The author is a Jesuit priest and the founder and executive director of Homeboy Industries. He makes approximately two hundred speaking appearances per year and has received numerous humanitarian awards, among them the California Peace Prize. Homeboy Industries is a gang intervention program located in the BoyleHeights neighborhood of Los Angeles, the gang capital of the world. In the marches he had with parishioners that gave birth to Homeboy Industries in 1988. Armed with fliers reading jobs for a Future, hundreds of women walked to the factories surrounding the housing projects and, with this show of force, handed a flier to the foreman of each factory. It had become clear that what gang members most requested were jobs. Having a job was all they ever talked about. Homeboy waited for the factories to call with employment offers, but this never happened. Still, an organization was born. Jobs for a Future which initially sought gainful employment for the gang members from Pico Aliso. This parish led program soon launched projects that hired huge swaths of gang members: the building of a child-care center, neighborhood clean-up crews, and graffiti removal, landscaping and maintenance crews. Gang members were placed in a variety of businesses and nonprofits, and Jobs for a Future paid their salaries.
By 2007 Homeboy Industries had so burst their seams that they built the current headquarters. Homeboy Bakery, and Homegirl Café near Chinatown in downtown Los Angeles. Our most successful business is Homeboy Silkscreens, ably run all these years by Ruben and Cristina Rodriguez, and they operate four others. Homeboy bakery, Homeboy/Homegirl Merchandising, Homeboy Maintenance and Homegirl Café, where women with records, young ladies from rival gangs, waitresses with attitude, will gladly take your order. Los Angeles County claims 1,100gangs with nearly 86,000 members. A great number of these youth know to come to Homeboy when they are ready to “hang up their gloves.”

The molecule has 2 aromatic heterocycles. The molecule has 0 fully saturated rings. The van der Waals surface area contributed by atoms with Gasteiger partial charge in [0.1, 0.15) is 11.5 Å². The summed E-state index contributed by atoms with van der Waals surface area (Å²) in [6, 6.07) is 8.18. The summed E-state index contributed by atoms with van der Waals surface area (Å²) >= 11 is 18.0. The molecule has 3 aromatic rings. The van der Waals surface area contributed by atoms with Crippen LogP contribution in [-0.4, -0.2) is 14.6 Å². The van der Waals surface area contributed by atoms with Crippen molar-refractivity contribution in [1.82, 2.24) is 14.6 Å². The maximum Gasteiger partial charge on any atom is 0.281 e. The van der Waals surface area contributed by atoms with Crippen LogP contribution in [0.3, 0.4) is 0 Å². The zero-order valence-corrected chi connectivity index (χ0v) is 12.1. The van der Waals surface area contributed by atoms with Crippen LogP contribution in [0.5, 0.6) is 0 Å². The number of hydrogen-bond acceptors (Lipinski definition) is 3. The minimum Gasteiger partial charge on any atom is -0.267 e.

Homeboy Industries can only hire and help a finite number of gang members. Though thousands have found assistance, it remains a tiny drop in a pretty deep bucket. In the city of Los Angeles, Homeboy Industries has operated as a symbol as much as a place of concrete help. For more than twenty years, it has asked this city, “ What if we were to invest in gang members, rather than just seek to incarcerate our way out of this problem? “After two decades, the city of Los Angeles has embraced Homeboy Industries as its own and has allowed it to shape how we see this ‘condition “and how we can, in part, respond to it.
Boyle tells us stories of the intricacies of how this operation runs. Many would be classified as success stories and many would not, but living in this complex atmosphere he know how to handle all things that are outside the bounds of what he envisioned. The essays about universal kinship and redemption are moving examples of the power of unconditional love and the importance of fighting despair. In each chapter we benefit from Boyle’s gentle, hard-earned wisdom.